Happy Birthday Wishes

A funny thing happened recently. I celebrated my 49th birthday earlier this week. Last weekend, while scanning Facebook, Bijal casually wondered why my friends had already started wishing me. I logged in and found a bunch of Happy Birthday messages on my FB Wall. Apparently, one friend had decided to wish me in advance and while he had mentioned this fact, other friends, who didn’t bother to read his message, followed with knee-jerk wishes. A friend who saw this string on FB then wished me in our school Google Group and it just kept escalating until I stepped in and put a stop to the whole thing.

I found this intriguing and so on my birthday, I decided to keep a tab of how I was being wished. The results are amazing. A clear 58% wished me on FB, either on the wall (51%) or via FB messenger (8%). 18% sent texts, while 14% wished me on WhatsApp, either individually or through the different WA groups that I am part of. A mere 2% wished me in person and 4% (23 people) called. I had one wish each through Twitter and a family tree site (Geni). There were no e-cards.

It feels great to be wished. And yet…

Two weeks ago, I had written a piece on how our LTMMC batch of 82 friends had suddenly found each other on WhatsApp. Last Sunday, our Australian friend was in Mumbai and we decided to meet for lunch. Despite all the messages that went back and forth, the nine of us who met, except for one additional couple, were pretty much the same ones who had met when he had come down last year, when we did not have the benefit of the WhatsApp group.

Malcolm Gladwell some time back wrote a piece on armchair / keyboard activism, where he discussed how easy it is for people these days to pass off clicking on petitions and sending emails and tweets in support of a cause as activism, when the truth is that, even in today’s world, true causes require significant investment in time, and on-the-ground management and work.

In the same vein, the wishes that really matter are the ones that come with some effort behind them. Writing on an FB wall probably involves the least effort, followed by a forwarded reply to a group email, a WhatsApp group message, an FB messenger post and finally a simple SMS. I am guilty of this as well, especially when it comes to colleagues or friends I don’t particularly know well. My calendar sends me birthday notifications each morning and it takes me less than a minute to SMS the person concerned a boiler-template birthday wish. My good deed for the day done!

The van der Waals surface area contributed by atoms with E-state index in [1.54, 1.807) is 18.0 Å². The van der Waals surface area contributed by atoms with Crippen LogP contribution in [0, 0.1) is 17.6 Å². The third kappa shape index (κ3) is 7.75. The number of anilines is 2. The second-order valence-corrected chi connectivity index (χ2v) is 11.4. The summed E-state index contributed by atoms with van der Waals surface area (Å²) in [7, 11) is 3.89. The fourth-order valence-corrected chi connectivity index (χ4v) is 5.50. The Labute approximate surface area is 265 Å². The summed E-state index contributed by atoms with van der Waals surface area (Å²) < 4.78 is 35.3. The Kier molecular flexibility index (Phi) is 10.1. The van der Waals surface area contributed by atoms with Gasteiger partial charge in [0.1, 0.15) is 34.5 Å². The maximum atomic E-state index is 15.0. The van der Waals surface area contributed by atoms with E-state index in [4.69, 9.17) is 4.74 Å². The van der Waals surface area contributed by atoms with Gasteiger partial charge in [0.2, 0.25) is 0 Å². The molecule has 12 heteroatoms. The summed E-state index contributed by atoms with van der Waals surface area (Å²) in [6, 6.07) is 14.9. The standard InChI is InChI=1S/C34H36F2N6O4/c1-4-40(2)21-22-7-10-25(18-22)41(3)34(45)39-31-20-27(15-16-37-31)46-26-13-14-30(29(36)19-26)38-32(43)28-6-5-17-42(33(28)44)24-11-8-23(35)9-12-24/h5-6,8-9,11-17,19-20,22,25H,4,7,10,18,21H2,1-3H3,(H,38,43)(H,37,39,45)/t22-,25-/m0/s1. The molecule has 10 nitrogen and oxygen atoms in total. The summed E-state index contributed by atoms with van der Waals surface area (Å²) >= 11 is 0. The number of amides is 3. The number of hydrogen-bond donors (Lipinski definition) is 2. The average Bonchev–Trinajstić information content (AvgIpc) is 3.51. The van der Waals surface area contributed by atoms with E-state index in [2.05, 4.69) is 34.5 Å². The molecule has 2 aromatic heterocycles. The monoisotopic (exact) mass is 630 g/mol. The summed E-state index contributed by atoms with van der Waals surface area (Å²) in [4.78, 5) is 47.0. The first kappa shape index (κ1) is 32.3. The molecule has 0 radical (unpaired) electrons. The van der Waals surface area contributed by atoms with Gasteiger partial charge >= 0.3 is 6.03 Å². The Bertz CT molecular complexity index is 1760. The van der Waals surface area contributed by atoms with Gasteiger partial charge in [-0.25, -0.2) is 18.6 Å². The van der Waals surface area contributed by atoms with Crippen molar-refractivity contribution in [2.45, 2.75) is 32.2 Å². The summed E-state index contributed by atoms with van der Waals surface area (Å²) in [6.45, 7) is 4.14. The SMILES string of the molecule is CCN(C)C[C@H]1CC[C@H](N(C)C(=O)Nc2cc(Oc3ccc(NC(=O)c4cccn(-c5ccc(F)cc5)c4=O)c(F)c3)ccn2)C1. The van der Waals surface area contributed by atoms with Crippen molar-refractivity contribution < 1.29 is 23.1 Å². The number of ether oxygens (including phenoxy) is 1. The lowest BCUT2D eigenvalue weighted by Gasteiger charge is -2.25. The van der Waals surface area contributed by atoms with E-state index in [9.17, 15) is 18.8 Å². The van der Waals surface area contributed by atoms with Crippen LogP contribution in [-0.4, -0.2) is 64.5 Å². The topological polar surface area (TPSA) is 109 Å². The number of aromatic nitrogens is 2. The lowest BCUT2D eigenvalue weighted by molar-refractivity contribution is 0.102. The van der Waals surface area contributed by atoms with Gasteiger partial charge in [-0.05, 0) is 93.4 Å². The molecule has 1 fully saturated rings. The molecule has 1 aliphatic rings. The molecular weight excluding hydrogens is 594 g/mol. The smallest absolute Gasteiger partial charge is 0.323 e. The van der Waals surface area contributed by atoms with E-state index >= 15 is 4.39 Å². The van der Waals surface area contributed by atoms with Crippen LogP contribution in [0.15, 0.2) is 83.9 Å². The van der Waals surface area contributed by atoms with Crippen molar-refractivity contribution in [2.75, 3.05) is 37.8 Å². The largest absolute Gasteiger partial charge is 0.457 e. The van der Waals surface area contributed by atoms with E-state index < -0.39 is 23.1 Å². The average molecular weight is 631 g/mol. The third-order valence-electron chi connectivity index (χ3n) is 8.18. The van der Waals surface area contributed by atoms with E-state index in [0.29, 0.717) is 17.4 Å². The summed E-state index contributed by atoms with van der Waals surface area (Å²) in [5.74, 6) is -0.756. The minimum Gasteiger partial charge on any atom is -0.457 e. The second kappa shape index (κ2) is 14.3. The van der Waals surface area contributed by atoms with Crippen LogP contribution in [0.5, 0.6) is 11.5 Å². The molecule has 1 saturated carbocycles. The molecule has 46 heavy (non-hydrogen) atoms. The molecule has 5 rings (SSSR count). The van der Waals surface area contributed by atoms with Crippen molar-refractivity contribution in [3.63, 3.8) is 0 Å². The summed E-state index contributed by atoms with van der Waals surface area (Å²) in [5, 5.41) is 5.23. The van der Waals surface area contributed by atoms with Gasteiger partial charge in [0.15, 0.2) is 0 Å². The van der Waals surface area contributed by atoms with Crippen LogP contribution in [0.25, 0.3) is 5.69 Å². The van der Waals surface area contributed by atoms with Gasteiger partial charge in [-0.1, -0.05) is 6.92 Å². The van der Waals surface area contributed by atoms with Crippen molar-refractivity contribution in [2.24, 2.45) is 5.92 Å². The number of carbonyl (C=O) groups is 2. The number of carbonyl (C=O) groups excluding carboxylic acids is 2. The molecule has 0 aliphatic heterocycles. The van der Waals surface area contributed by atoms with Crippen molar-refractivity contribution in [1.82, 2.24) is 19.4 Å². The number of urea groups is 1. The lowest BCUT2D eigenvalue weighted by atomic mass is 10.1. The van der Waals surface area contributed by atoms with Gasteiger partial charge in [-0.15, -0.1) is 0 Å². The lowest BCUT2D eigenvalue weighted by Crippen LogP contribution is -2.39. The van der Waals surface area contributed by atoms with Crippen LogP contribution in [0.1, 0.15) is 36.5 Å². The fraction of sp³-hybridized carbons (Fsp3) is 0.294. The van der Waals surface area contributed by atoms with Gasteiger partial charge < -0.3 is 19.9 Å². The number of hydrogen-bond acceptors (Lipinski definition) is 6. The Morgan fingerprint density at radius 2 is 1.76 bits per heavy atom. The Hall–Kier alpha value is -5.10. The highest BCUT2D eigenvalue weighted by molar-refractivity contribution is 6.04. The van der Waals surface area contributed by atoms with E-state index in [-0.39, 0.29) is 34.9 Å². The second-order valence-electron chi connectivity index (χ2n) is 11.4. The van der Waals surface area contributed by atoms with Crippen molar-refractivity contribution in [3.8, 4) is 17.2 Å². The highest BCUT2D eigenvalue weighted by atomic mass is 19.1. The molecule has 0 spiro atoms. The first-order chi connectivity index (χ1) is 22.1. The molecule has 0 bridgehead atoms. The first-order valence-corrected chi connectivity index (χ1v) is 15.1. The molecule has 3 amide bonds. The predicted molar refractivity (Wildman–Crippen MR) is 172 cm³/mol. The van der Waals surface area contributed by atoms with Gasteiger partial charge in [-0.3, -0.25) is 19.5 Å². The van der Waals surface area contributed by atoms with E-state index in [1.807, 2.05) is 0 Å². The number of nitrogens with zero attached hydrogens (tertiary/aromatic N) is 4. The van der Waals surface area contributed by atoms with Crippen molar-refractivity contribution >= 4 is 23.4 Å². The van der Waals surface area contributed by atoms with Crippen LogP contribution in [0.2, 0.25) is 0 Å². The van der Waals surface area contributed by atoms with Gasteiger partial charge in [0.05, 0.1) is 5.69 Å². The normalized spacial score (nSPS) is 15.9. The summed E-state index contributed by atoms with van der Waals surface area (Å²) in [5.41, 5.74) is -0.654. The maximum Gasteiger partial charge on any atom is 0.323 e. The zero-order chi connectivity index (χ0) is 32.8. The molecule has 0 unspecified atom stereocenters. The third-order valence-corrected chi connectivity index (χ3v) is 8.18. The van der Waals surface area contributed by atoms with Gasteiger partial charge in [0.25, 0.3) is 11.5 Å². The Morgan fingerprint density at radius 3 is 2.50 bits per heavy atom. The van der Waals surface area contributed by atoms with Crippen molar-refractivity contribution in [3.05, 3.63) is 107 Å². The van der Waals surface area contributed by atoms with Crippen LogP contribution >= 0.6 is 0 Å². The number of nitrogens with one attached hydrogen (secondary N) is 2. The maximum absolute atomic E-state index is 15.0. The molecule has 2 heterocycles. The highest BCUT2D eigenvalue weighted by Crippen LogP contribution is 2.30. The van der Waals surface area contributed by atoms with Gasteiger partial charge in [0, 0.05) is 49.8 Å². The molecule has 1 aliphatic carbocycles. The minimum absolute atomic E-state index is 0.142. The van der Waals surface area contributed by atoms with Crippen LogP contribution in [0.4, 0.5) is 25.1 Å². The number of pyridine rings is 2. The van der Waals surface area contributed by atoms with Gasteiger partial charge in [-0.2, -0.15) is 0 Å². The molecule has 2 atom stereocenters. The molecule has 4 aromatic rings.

In the past, birthday wishes came either in person, or over the phone or via a posted birthday card. Today, these have become such rarities that when people actually take the effort to wish face-to-face or call, it feels extra-special. And so I look forward to the 3-4 calls that I get from family and friends who never forget and the bouquet with blue flowers that NS sends every year without fail. And it was such a pleasure to unexpectedly receive a FaceTime call from SM, a call while running from SA and a call two days later from AN, who couldn’t call on the birthday, but didn’t want to send a relatively impersonal SMS.

Its funny! The more avenues we have to wish someone, the more the traditional methods become that much more special!

7 Comments

  • Dr.Bhavin,
    The more the gadgets and modern life style creates distance from the loved ones.It is fine to wish someone “Happy Birthday”.But oflate this has become a formality rather than a true wish.
    e-mai;/SMS/WA/i.pad all have become a fashion to communicate instead of coming face to face.
    People have become faceless.
    But very few can escape from this make believe WORLD.